Create a virtual machine from a snapshot with PowerShell

This script creates a virtual machine from a snapshot of an OS disk.

This sample requires the Azure PowerShell module version 5.1.1 or later. Run Get-Module -ListAvailable AzureRM to find the version. If you need to install or upgrade, see Install Azure PowerShell module.

Run Connect-AzureRmAccount to create a connection with Azure.

If you don't have an Azure subscription, create a free account before you begin.

Sample script

#Provide the subscription Id
$subscriptionId = 'yourSubscriptionId'

#Provide the name of your resource group
$resourceGroupName ='yourResourceGroupName'

#Provide the name of the snapshot that will be used to create OS disk
$snapshotName = 'yourSnapshotName'

#Provide the name of the OS disk that will be created using the snapshot
$osDiskName = 'yourOSDiskName'

#Provide the name of an existing virtual network where virtual machine will be created
$virtualNetworkName = 'yourVNETName'

#Provide the name of the virtual machine
$virtualMachineName = 'yourVMName'

#Provide the size of the virtual machine
#e.g. Standard_DS3
#Get all the vm sizes in a region using below script:
#e.g. Get-AzureRmVMSize -Location westus
$virtualMachineSize = 'Standard_DS3'

#Set the context to the subscription Id where Managed Disk will be created
Select-AzureRmSubscription -SubscriptionId $SubscriptionId

$snapshot = Get-AzureRmSnapshot -ResourceGroupName $resourceGroupName -SnapshotName $snapshotName
 
$diskConfig = New-AzureRmDiskConfig -Location $snapshot.Location -SourceResourceId $snapshot.Id -CreateOption Copy
 
$disk = New-AzureRmDisk -Disk $diskConfig -ResourceGroupName $resourceGroupName -DiskName $osDiskName

#Initialize virtual machine configuration
$VirtualMachine = New-AzureRmVMConfig -VMName $virtualMachineName -VMSize $virtualMachineSize

#Use the Managed Disk Resource Id to attach it to the virtual machine. Please change the OS type to linux if OS disk has linux OS
$VirtualMachine = Set-AzureRmVMOSDisk -VM $VirtualMachine -ManagedDiskId $disk.Id -CreateOption Attach -Windows

#Create a public IP for the VM
$publicIp = New-AzureRmPublicIpAddress -Name ($VirtualMachineName.ToLower()+'_ip') -ResourceGroupName $resourceGroupName -Location $snapshot.Location -AllocationMethod Dynamic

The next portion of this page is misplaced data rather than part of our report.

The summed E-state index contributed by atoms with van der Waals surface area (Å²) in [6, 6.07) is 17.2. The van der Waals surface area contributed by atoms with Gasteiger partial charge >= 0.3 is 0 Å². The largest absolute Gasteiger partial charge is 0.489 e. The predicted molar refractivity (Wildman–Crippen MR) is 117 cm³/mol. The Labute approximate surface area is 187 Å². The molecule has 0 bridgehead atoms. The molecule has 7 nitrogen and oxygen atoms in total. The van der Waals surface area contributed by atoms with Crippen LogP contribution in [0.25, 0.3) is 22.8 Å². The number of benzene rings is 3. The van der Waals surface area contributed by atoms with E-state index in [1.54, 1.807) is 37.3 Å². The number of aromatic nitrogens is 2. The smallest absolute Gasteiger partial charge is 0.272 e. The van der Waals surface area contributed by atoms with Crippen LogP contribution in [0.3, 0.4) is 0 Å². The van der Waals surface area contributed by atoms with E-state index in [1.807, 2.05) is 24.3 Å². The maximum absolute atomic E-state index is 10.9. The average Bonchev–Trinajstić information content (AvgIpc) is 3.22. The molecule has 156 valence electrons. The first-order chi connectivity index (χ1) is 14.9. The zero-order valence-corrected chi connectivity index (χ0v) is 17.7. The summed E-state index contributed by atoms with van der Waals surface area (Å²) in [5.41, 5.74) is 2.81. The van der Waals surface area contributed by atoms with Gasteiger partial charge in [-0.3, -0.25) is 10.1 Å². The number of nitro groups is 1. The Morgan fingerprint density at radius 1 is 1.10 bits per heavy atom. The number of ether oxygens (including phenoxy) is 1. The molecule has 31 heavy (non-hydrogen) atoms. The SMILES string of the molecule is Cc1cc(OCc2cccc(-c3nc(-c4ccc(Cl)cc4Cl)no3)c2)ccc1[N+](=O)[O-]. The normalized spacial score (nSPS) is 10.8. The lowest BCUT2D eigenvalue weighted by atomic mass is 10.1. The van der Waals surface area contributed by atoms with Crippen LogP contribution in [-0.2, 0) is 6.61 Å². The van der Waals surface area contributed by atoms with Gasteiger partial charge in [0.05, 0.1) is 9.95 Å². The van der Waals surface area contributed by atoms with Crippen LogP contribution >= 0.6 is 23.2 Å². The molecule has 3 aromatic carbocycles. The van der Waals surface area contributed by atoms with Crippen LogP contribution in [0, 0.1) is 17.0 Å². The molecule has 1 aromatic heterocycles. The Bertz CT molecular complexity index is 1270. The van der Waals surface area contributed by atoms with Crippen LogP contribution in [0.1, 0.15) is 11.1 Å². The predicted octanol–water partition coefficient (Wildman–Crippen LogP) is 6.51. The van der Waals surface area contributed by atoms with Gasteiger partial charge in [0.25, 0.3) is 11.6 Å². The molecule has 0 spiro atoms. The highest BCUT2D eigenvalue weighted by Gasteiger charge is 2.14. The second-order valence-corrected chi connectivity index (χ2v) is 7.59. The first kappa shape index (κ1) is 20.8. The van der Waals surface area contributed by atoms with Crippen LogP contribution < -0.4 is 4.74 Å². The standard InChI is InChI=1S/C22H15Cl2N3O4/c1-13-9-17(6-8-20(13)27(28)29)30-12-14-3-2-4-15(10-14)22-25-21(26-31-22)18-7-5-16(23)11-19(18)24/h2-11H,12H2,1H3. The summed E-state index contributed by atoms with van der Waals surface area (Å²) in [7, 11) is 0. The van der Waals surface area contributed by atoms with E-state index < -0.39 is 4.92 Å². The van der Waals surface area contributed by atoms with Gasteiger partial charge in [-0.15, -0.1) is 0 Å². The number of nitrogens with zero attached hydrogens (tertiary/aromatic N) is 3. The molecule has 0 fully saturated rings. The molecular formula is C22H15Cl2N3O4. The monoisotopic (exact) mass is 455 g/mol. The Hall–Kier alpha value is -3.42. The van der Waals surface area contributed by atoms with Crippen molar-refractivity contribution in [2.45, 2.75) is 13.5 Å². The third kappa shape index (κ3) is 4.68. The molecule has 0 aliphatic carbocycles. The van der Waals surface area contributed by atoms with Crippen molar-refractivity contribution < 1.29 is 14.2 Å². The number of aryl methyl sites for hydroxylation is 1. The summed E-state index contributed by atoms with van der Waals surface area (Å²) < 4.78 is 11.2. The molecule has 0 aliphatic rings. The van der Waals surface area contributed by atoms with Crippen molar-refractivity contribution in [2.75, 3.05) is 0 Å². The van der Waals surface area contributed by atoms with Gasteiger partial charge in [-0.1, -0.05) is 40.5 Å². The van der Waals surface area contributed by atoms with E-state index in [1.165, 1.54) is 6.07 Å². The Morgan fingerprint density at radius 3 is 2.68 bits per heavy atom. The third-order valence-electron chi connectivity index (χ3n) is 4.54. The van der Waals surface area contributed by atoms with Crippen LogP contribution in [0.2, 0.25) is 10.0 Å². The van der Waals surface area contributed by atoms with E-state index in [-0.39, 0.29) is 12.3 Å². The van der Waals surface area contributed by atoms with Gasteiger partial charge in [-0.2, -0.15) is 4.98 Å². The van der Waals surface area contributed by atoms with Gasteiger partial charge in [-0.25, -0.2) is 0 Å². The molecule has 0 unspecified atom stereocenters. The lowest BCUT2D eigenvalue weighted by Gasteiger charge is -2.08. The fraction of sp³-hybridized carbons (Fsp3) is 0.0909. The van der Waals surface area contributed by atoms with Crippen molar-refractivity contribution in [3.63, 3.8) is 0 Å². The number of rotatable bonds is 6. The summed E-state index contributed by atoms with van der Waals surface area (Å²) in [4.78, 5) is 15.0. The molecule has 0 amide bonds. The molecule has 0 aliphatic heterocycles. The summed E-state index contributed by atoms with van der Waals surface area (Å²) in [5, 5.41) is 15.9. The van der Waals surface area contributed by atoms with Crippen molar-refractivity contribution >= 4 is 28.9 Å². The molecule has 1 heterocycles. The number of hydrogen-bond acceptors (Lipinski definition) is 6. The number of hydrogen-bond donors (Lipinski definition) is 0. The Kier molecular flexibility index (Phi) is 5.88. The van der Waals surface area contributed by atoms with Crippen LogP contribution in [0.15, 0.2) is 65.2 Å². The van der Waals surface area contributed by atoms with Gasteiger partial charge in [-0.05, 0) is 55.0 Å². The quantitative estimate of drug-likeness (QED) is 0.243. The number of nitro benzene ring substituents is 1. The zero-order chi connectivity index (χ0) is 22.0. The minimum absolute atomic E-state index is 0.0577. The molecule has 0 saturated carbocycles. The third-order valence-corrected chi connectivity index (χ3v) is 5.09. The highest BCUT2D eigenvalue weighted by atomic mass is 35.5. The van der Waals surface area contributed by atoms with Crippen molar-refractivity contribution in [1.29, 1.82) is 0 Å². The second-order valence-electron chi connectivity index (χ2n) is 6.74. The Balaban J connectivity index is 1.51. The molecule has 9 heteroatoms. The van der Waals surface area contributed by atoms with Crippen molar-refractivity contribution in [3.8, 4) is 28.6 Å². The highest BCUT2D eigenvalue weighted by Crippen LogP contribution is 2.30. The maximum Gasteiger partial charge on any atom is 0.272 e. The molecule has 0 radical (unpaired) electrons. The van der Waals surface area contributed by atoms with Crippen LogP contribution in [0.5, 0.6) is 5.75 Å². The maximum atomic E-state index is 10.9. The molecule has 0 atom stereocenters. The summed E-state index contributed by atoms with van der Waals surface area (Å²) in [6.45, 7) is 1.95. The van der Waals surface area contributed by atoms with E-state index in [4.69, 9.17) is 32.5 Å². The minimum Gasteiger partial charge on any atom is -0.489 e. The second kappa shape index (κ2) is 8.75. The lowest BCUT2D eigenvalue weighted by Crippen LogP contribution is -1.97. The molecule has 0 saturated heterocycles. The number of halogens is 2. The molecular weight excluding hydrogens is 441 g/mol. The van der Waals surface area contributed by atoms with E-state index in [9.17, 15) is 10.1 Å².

#Get the virtual network where virtual machine will be hosted
$vnet = Get-AzureRmVirtualNetwork -Name $virtualNetworkName -ResourceGroupName $resourceGroupName

# Create NIC in the first subnet of the virtual network
$nic = New-AzureRmNetworkInterface -Name ($VirtualMachineName.ToLower()+'_nic') -ResourceGroupName $resourceGroupName -Location $snapshot.Location -SubnetId $vnet.Subnets[0].Id -PublicIpAddressId $publicIp.Id

$VirtualMachine = Add-AzureRmVMNetworkInterface -VM $VirtualMachine -Id $nic.Id

#Create the virtual machine with Managed Disk
New-AzureRmVM -VM $VirtualMachine -ResourceGroupName $resourceGroupName -Location $snapshot.Location

Clean up deployment

Run the following command to remove the resource group, VM, and all related resources.

Remove-AzureRmResourceGroup -Name myResourceGroup

Script explanation

This script uses the following commands to get snapshot properties, create a managed disk from snapshot and create a VM. Each item in the table links to command specific documentation.

Command Notes
Get-AzureRmSnapshot Gets a snapshot using snapshot name.
New-AzureRmDiskConfig Creates a disk configuration. This configuration is used with the disk creation process.
New-AzureRmDisk Creates a managed disk.
New-AzureRmVMConfig Creates a VM configuration. This configuration includes information such as VM name, operating system, and administrative credentials. The configuration is used during VM creation.
Set-AzureRmVMOSDisk Attaches the managed disk as OS disk to the virtual machine
New-AzureRmPublicIpAddress Creates a public IP address.
New-AzureRmNetworkInterface Creates a network interface.
New-AzureRmVM Creates a virtual machine.
Remove-AzureRmResourceGroup Removes a resource group and all resources contained within.

Next steps

For more information on the Azure PowerShell module, see Azure PowerShell documentation.

Additional virtual machine PowerShell script samples can be found in the Azure Windows VM documentation.